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Old boss works magic in Irish revival

Republic of Ireland 1 Georgia 0

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Republic of Ireland players celebrate after Conor Hourihane’s goal during last night’s UEFA Euro 2020 Group D qualifying clash against Georgia at the Aviva Stadium

Republic of Ireland players celebrate after Conor Hourihane’s goal during last night’s UEFA Euro 2020 Group D qualifying clash against Georgia at the Aviva Stadium

SPORTSFILE

Conor Hourihane curls his EURO 2020 free kick to the Georgia net

Conor Hourihane curls his EURO 2020 free kick to the Georgia net

SPORTSFILE

Republic of Ireland players celebrate after Conor Hourihane’s goal during last night’s UEFA Euro 2020 Group D qualifying clash against Georgia at the Aviva Stadium

For now, at least, the grimace is gone and the smile is back on the face of the Republic of Ireland team.

And in the week that singer Scott Walker died, watching Ireland play, play well against, and beat Georgia in Dublin last night, the title of one of his hits came to mind: The Old Man's Back Again.

Mick McCarthy, now aged 60, and it was 17 years since he last stood at Lansdowne Road for Amhrán na bhFiann. Last night was a big test of him, if the Barnsley boy was a busted flush or could revive the fortunes of this team.

Bigger tests await but early evidence is good, and the fact that McCarthy could coax a top-class display out of Jeff Hendrick, a player who more than most seemed weighed down with the baggage of the late-era Martin O'Neill side bodes well.

Sideshow

The sideshow of a protest by Ireland fans, who delayed the game just before Conor Hourihane's first-half goal by throwing tennis balls on the pitch, shows that all ills have not been cured, and while fans will disagree on whether it was right to stage a protest during an important qualifier, Irish football's bosses and board surely took note of the volume of songs directed at John Delaney and the FAI.

Whatever about the weight of 100 tennis balls on the field, the play we saw there was impressive, Ireland looking unrecognisable from the side which went four games without a goal recently.

"Ireland are battering us in midfield" read a tweet from the official account of the Georgian FA late in the first half, a change of circumstances as so often in their past meetings, Georgia had dominated possession, and the midfield area, when they played the boys in green.

Ireland looked good against Georgia, for a change, now the task is to keep that smile in place.

Tension had hung around the Ireland side for most of the previous 16 months, precious little joy since the 5-1 loss at home to Denmark in the World Cup play-off. And while Saturday's 1-0 win away to Gibraltar was, as a football occasion, truly awful, the win did at least inject some adrenaline into a side which appeared to be on life support for those grim months when the Martin O'Neill era needed to be put out of its misery.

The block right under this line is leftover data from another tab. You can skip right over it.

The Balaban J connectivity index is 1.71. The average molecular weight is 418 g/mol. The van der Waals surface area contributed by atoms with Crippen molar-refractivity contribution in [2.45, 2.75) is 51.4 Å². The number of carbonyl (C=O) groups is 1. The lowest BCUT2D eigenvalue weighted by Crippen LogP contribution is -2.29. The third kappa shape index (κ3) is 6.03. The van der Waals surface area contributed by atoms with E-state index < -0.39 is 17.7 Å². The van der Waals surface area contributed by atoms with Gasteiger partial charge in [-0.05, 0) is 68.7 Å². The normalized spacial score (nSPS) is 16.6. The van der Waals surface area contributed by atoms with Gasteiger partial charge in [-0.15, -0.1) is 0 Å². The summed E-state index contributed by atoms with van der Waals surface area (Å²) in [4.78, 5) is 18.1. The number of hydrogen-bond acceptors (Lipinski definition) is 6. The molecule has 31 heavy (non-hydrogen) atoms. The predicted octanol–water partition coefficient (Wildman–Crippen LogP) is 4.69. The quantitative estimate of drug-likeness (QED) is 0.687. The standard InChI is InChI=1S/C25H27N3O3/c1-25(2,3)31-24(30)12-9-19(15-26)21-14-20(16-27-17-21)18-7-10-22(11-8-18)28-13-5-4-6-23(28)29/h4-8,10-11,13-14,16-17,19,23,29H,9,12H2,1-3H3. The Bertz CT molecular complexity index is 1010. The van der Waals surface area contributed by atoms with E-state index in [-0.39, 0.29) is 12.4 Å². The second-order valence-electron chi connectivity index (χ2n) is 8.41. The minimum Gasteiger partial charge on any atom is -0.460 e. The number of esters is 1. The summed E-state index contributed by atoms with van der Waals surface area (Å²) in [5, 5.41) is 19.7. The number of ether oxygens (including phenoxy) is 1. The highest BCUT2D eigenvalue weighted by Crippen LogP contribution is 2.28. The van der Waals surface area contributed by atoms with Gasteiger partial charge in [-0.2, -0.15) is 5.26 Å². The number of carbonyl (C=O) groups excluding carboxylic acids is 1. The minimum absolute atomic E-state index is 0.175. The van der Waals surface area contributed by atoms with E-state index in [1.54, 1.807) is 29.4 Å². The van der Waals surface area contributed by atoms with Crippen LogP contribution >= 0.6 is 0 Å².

Yes, there is more work to be done. Once again, Ireland needed the assistance of 'keeper Darren Randolph to keep things the way they wanted them, the Wicklow native making a save to deny Polish-based striker Valerian Gvilia in first half injury-time while the post kept out a late strike from Jaba Kankava, so the night was not blemish-free.

But the sight of Switzerland throwing away a 3-0 lead to only draw at home (3-3) to Denmark last night shows this group could open up and will not be a Swiss stroll. But as McCarthy has said, eight 1-0 wins will be enough to secure qualification. He's 25 per cent of the way there.

Much of the pre-match talk was about Hendrick: his struggles to repeat the form he showed at Euro 2016 and the potential he has now, at the age of 27, to go from being peripheral to central.

And he did that last night, Hendrick at the heart of most of the good things.

In the tenth minute we had a real sign of intent from Hendrick, as his tough - but fair - tackle in the middle of the park won possession.

There was a composure about Ireland even from the early stages while Georgia lacked the confidence they'd previously shown in games against Ireland, two players from the away side booked in the first half.

And it was one of those Georgian fouls and bookings which teed up the Ireland goal, Guram Kashia cautioned by the Dutch referee for a foul on McGoldrick.

We did of course have that drama, the free kick delayed by the actions of the home supporters who threw tennis balls onto the field, their protest at the current regime of the FAI.

The timing of their action was significant, the 33rd minute in all likelihood selected as a protest at John Delaney's suggestion that Ireland be admitted to the 2010 World Cup finals as the 33rd team.

Once the tennis balls were cleared, all eyes fell on Hourihane and the Cork native, who had struggled with the adjustment to international football from the club game, didn't disappoint, striking home a superb set piece.

It was all going McCarthy's way but it was not all one-way traffic, a danger from Georgia in first half injury time with that Gvilia effort which Randolph saved.

Ireland didn't trouble 'keeper Giorgi Loria all that much after that, though McGoldrick was denied a penalty after a foul by Solomon Kvirkvelia on 65 minutes. Around the 70 minute mark, Georgia found some gumption and began to press but while it was nervy when Kankava stuck the post late on, Ireland had done enough to finally outwit as well as simply beat Georgia.


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